• Drawing the railway lines with an ink line implement and an ink ruler.
  • Drawing signal aspects with an ink compass.
  • All annotations were drawn by hand.
  • Printing the final drawing on linen.
  • Mixing paint sticks in a palette and hand colouring the plan (yellow and blue on the Up Line and green and brown on the Down Line).
  • New work was coloured in red, and recoveries in green.
  • Any mistakes would require an electric eraser to rub out the error or go through the re-print process again!

Several years later, the introduction of computers and computer-aided design completely altered the old manual process into a streamlined modern process, at the touch of a button.

Q) In your opinion, how has the company changed since your first day to now?

The company has changed out of all recognition since I joined. In 2000, we were essentially a track laying company, with signalling support for disconnections/reconnections only. We had no in-house project engineers and bought in both design and testing services. Whereas now, in 2020, we have 18 project engineers, four design houses and a solid testing squad capable of delivering complex multidisciplinary projects.

The professionalism and expertise have also reached a new peak, and it keeps growing.

Q) What is the best thing about working for VolkerRail?

The signalling division is of course ‘special’, and we have a really strong and reliable team. I have to say, being the PHOS has not stopped me learning something different almost every week from the people I work with.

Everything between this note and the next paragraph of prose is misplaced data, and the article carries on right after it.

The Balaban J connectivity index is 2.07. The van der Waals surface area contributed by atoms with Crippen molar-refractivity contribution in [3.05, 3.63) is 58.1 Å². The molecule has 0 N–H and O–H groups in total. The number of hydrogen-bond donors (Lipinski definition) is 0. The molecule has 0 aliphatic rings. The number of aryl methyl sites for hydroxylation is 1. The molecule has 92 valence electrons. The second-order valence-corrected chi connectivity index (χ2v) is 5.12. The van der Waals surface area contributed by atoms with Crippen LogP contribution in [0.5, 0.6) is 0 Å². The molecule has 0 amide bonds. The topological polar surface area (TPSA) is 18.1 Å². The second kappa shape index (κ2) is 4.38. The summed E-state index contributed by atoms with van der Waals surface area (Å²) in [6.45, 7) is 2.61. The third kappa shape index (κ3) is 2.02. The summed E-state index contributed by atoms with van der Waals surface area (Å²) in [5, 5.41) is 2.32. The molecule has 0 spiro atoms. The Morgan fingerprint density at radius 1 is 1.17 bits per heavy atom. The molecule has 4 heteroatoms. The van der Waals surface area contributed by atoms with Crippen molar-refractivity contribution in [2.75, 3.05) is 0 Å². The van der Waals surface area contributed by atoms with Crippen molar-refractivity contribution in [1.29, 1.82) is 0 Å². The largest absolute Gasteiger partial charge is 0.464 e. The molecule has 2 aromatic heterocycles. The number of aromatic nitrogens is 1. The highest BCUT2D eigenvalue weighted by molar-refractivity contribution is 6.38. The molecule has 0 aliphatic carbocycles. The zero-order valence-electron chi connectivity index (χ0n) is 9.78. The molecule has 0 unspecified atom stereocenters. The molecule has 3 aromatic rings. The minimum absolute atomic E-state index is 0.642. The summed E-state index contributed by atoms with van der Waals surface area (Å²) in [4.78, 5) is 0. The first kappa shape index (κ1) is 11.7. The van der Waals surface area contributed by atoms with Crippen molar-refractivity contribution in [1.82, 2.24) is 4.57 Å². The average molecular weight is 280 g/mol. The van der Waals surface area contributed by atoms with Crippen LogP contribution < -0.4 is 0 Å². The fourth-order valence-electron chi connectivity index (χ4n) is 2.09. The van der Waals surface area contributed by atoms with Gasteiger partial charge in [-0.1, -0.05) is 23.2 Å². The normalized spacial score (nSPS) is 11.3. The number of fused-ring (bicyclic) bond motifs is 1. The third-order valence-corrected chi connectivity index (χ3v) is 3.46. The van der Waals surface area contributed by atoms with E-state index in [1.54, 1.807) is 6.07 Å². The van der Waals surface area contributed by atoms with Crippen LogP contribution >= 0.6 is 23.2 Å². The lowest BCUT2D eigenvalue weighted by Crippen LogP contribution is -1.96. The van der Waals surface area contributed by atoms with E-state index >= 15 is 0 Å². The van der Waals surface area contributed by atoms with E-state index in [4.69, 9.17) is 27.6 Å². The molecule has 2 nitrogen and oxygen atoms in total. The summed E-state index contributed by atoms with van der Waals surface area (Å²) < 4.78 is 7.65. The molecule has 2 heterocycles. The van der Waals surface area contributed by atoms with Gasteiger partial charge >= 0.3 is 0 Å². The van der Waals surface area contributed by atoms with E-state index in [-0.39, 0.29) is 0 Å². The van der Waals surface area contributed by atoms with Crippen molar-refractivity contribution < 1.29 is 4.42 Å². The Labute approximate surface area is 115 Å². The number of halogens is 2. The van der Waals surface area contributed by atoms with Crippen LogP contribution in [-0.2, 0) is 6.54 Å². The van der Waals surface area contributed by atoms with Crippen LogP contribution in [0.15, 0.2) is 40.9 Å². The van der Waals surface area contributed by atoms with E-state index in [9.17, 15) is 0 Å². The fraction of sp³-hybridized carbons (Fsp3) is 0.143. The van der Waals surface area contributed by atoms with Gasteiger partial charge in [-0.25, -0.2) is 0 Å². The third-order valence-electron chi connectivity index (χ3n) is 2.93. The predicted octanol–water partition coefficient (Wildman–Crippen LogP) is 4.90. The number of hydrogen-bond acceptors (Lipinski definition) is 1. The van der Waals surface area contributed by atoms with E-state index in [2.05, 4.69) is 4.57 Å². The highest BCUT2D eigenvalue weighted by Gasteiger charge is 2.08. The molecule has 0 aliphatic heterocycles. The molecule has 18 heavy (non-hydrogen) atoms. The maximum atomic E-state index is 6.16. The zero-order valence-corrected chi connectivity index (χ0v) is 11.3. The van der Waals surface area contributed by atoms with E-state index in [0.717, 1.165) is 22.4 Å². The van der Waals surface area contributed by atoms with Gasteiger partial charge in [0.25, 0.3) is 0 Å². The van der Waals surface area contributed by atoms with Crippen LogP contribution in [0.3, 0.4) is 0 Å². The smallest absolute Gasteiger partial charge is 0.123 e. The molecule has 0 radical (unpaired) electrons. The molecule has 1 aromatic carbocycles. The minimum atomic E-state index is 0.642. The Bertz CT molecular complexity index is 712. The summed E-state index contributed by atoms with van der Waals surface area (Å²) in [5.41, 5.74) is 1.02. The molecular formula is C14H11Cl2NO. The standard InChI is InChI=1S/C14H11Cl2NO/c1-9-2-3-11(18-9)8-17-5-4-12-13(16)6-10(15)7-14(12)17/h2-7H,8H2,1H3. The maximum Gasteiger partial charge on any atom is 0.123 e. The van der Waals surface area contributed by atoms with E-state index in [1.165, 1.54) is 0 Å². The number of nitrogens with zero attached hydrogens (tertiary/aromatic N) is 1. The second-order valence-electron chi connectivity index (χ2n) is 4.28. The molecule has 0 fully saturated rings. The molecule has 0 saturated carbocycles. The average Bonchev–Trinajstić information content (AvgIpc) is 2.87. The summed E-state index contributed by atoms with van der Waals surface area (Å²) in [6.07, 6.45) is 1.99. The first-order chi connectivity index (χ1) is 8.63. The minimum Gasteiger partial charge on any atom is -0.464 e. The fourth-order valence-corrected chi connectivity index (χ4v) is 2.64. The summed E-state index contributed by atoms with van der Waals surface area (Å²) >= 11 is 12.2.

My role has always placed me in a strong position, and I have really enjoyed being VolkerRail’s signalling representative at several inquiries into incidents/mishaps. It’s rather like being a detective, and a barrister at the same time. Delving into all the events and identifying the underlying and root causes, while defending the company and employees, with a view to ensuring it will not happen again, is very enjoyable. I’ve also been able to travel all over the UK, with several interesting trips abroad to represent the company.

Q) What are your three proudest moments/milestones in your career?

  1. Changing direction in 1984 to move out of design and become a signal maintenance engineer, in charge of 200-300 staff at the ‘sharp-end’ of renewals and maintenance – the first person to make this transition. Then moving back ‘inside’ as the AS&TE, and subsequently holding down the post of my current role for 20 plus years – equating to a total service history of 56 years in signalling.
  2. Being the author of VolkerRail’s first history book: ‘80 years standing out from the crowd’. Tracing the company’s roots from the founding father in 1935, to our 80 year anniversary in 2016. This was a very tough and challenging project set by Steve Cocliff, but enjoyable too.
  3. To have been involved with the VolkerRail design team in developing an automatic design process for signalling location designs, effectively reducing design time from 2-3 weeks to 26 minutes. This innovation was an outstanding achievement and all credit to Rao Gurijala and team.